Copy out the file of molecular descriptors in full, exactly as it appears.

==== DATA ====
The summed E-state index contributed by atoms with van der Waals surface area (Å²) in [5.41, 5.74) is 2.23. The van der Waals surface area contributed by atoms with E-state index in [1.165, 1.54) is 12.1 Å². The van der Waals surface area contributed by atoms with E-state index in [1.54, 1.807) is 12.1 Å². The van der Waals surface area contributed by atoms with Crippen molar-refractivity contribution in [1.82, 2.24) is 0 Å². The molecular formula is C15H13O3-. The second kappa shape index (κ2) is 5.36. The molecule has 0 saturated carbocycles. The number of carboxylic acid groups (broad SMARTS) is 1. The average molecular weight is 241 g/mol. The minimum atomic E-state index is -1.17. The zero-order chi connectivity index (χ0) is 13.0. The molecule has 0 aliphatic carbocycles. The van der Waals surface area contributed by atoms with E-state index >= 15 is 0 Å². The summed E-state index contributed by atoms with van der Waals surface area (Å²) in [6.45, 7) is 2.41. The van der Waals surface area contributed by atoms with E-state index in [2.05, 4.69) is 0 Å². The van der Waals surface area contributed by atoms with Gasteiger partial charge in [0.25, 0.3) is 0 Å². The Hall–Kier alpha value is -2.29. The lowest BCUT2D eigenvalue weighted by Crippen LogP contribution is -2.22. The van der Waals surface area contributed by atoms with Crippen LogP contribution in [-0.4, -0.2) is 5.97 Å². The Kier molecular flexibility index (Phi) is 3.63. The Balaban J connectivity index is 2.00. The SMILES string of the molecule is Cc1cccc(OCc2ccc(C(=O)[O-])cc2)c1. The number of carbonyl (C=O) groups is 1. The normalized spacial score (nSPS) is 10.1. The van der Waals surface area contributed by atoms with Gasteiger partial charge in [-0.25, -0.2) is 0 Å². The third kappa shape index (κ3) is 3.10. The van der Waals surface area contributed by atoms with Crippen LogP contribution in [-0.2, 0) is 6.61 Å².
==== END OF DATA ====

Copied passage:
The summed E-state index contributed by atoms with van der Waals surface area (Å²) in [5.41, 5.74) is 2.23. The van der Waals surface area contributed by atoms with E-state index in [1.165, 1.54) is 12.1 Å². The van der Waals surface area contributed by atoms with E-state index in [1.54, 1.807) is 12.1 Å². The van der Waals surface area contributed by atoms with Crippen molar-refractivity contribution in [1.82, 2.24) is 0 Å². The molecular formula is C15H13O3-. The second kappa shape index (κ2) is 5.36. The molecule has 0 saturated carbocycles. The number of carboxylic acid groups (broad SMARTS) is 1. The average molecular weight is 241 g/mol. The minimum atomic E-state index is -1.17. The zero-order chi connectivity index (χ0) is 13.0. The molecule has 0 aliphatic carbocycles. The van der Waals surface area contributed by atoms with E-state index >= 15 is 0 Å². The summed E-state index contributed by atoms with van der Waals surface area (Å²) in [6.45, 7) is 2.41. The van der Waals surface area contributed by atoms with E-state index in [2.05, 4.69) is 0 Å². The van der Waals surface area contributed by atoms with Gasteiger partial charge in [0.25, 0.3) is 0 Å². The Hall–Kier alpha value is -2.29. The lowest BCUT2D eigenvalue weighted by Crippen LogP contribution is -2.22. The van der Waals surface area contributed by atoms with Crippen LogP contribution in [-0.4, -0.2) is 5.97 Å². The Kier molecular flexibility index (Phi) is 3.63. The Balaban J connectivity index is 2.00. The SMILES string of the molecule is Cc1cccc(OCc2ccc(C(=O)[O-])cc2)c1. The number of carbonyl (C=O) groups is 1. The normalized spacial score (nSPS) is 10.1. The van der Waals surface area contributed by atoms with Gasteiger partial charge in [-0.25, -0.2) is 0 Å². The third kappa shape index (κ3) is 3.10. The van der Waals surface area contributed by atoms with Crippen LogP contribution in [-0.2, 0) is 6.61 Å².